Guild Wars 2 Review: Three Weeks Later

Guild Wars 2 Review: Three Weeks Later

Neil Kewn (Murxidon) – OnRPG journalist




Guild Wars 2 is finally here. Arguably the most anticipated MMORPG of 2012 and a game many have been praying will give the industry a much-needed shot in the arm, how can ArenaNet’s biggest undertaking live up to expectation? A difficult task, but by breaking down the ageing gameplay mechanics of its peers, it takes what players have come to expect from the genre and flips it on its head. It’s fresh, modern and innovative. A game that both understands and respects the player, in a world as sprawling as it is beautiful.


The original Guild Wars was an ambitious effort that proved itself to be a viable alternative, or at least companion, to World of Warcraft. Its sequel, set 250 years later, is a game that some residents of Azeroth have been crying out for. Gone is the quest log that was once populated with the same kill and collect tasks, instead a considerable amount of your experience is gained from a random event system not dissimilar to that in RIFT. Wander around the world of Tyria and you’ll find at least one dynamic scenario that can have an impact on the game world, whether it be escorting a caravan to its destination on a long a dangerous road or collecting grapes for a young wine-maker.



Nearby players are alerted if they are close enough, or a panicking non-player character can plead for assistance. It’s an incredibly social experience that rewards everybody for taking part. The more familiar kill, collect, gather quests are disguised as tasks for an NPC in a particular area. Help out enough and you are rewarded with experience and the option to purchase special items with the Karma gathered. These are often coupled with dynamic events, advertently or not, and there’s no running backwards and forwards between areas to pick up and drop off quests.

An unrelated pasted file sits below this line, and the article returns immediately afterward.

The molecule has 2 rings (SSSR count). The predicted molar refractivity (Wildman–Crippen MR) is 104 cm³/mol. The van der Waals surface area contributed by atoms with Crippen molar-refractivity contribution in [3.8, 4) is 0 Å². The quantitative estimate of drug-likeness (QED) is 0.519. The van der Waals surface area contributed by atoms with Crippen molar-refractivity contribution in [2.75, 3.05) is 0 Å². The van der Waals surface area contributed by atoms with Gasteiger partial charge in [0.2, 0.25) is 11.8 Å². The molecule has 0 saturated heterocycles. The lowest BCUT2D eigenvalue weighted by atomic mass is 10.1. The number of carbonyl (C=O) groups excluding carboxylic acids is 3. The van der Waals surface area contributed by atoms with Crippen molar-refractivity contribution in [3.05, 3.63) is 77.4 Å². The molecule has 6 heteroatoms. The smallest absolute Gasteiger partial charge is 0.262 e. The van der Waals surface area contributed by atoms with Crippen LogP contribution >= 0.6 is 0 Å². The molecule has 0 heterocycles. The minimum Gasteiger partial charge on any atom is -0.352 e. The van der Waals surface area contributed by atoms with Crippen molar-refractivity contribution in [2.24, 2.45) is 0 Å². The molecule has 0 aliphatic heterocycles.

Although in a world like Tyria that wouldn’t necessarily be a bad thing. The land is a beautiful mixture of art design and technical prowess, and it’s one that you are actively encouraged to explore and get lost in. Places of note, crafting materials and area-wide vistas can act as a helpful top up to experience, whether relevant to your story or not. The whole levelling system is designed to cut out the grind and reward players suitably as they progress through the world. It’s familiarly different. Questing and gaining experience isn’t the tried and tested formula here, masked under dynamic events and NPC tasks that will resonate with fans of the genre and welcome those who aren’t.


The personal story has been one of the biggest selling points of Guild Wars 2. A more cinematic and involved narrative for each player than those found at dynamic events, your personal story will steer you through the game up until the level cap of 80. Picking from one of the five races will not determine the tale you undertake, but a series of questions answered at the Aion-based character creation can influence it. Decisions made during the instanced quests can also shape and personalize it further ensuring distinctions between your story and that of a friend.